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NBS is used to provide a constant, small amount of $\ce{Br2}$ which then dissociates to give $\ce{Br^.}$ free radical. Why doesn't the $\ce{N-Br}$ bond simply dissociate to give $\ce{Br}$? This dissociation should be just as fast or faster because the free radical formed would be stabilized by delocalization over the two oxygen atoms.

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    $\begingroup$ It does, and that's why it is used in the first place. $\endgroup$ – Ivan Neretin Aug 22 '17 at 8:54
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Actually, the sequence of reactions leading to a low but constant concentration of $\ce{Br^.}$ radicals is very simple:

$$\begin{align}\ce{R2N-Br &<<=> R2N^. + Br^.}\tag{1}\\[0.4em] \ce{Br^. + Br-NR2 &<=> Br2 + R2N^.}\tag{2}\\[0.4em] \ce{Br2 &<<=> 2 Br^.}\tag{3}\end{align}$$

The $\ce{N-Br}$ bond is very weak and can easily dissociate homolytically to give both bromine radicals and succinimide radicals. Bromine radicals can combine with other NBS molecules to form free bromine and another succinimide radical and bromine molecules can dissociate to give bromine radicals.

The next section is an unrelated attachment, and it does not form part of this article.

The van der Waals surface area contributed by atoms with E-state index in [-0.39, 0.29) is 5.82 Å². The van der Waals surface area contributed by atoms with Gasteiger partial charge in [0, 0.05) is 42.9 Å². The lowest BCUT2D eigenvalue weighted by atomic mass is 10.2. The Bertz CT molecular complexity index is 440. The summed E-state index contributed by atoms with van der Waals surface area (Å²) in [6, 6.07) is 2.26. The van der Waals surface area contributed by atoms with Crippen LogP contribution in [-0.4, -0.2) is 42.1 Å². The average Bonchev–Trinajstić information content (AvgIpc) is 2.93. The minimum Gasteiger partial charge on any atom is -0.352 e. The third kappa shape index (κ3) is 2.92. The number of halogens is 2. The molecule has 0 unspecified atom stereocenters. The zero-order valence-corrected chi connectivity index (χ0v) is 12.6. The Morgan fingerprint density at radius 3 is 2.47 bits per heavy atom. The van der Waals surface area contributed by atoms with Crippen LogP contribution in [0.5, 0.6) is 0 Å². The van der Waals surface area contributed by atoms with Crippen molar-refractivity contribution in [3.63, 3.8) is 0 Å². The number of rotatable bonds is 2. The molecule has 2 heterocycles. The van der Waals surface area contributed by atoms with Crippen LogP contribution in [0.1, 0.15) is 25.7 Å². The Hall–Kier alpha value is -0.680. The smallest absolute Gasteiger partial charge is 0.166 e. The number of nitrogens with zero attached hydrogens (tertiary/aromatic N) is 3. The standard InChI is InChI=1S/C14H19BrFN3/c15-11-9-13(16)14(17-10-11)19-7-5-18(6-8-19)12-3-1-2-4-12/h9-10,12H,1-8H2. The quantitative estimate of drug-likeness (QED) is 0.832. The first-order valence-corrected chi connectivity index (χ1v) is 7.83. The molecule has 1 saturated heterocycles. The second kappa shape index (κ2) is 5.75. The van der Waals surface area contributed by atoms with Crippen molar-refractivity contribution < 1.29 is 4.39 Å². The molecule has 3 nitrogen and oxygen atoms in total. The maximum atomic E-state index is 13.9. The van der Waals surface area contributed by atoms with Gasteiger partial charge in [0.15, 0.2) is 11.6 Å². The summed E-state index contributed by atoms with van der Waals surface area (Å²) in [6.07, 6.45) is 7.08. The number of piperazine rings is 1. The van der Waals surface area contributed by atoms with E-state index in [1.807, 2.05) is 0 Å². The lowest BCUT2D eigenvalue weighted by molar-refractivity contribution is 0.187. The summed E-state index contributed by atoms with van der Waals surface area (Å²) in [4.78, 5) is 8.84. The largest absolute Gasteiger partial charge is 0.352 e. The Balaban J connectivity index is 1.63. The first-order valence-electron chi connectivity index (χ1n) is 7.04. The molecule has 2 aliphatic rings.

All of these steps are reversible and the equilibrium favours the non-radicals side. Whether your reaction needs a constant supply of bromine or a constant supply of radicals doesn’t matter as NBS can supply them.

Only if there is already some bromide in solution can a fourth reaction take place:

$$\ce{R2N-Br + Br- -> R2N- + Br2}\tag{4}$$

This is the only reaction that has a dedicated forward-direction. If bromide is present, bromine molecules can be generated much more rapidly than radicals, so the generation of radicals will have to come from bromine dissociation.

While it is true that the NBS radical is somewhat well stabilised, that does not make it that much easier for the $\ce{N-Br}$ bond to dissociate: radicals are still radicals and two-electron-two-centre bonds are still energetically favoured. The $\mathrm{S_N2}$ displacement is much better since an anion is equally well stabilised but has a lower general energy.

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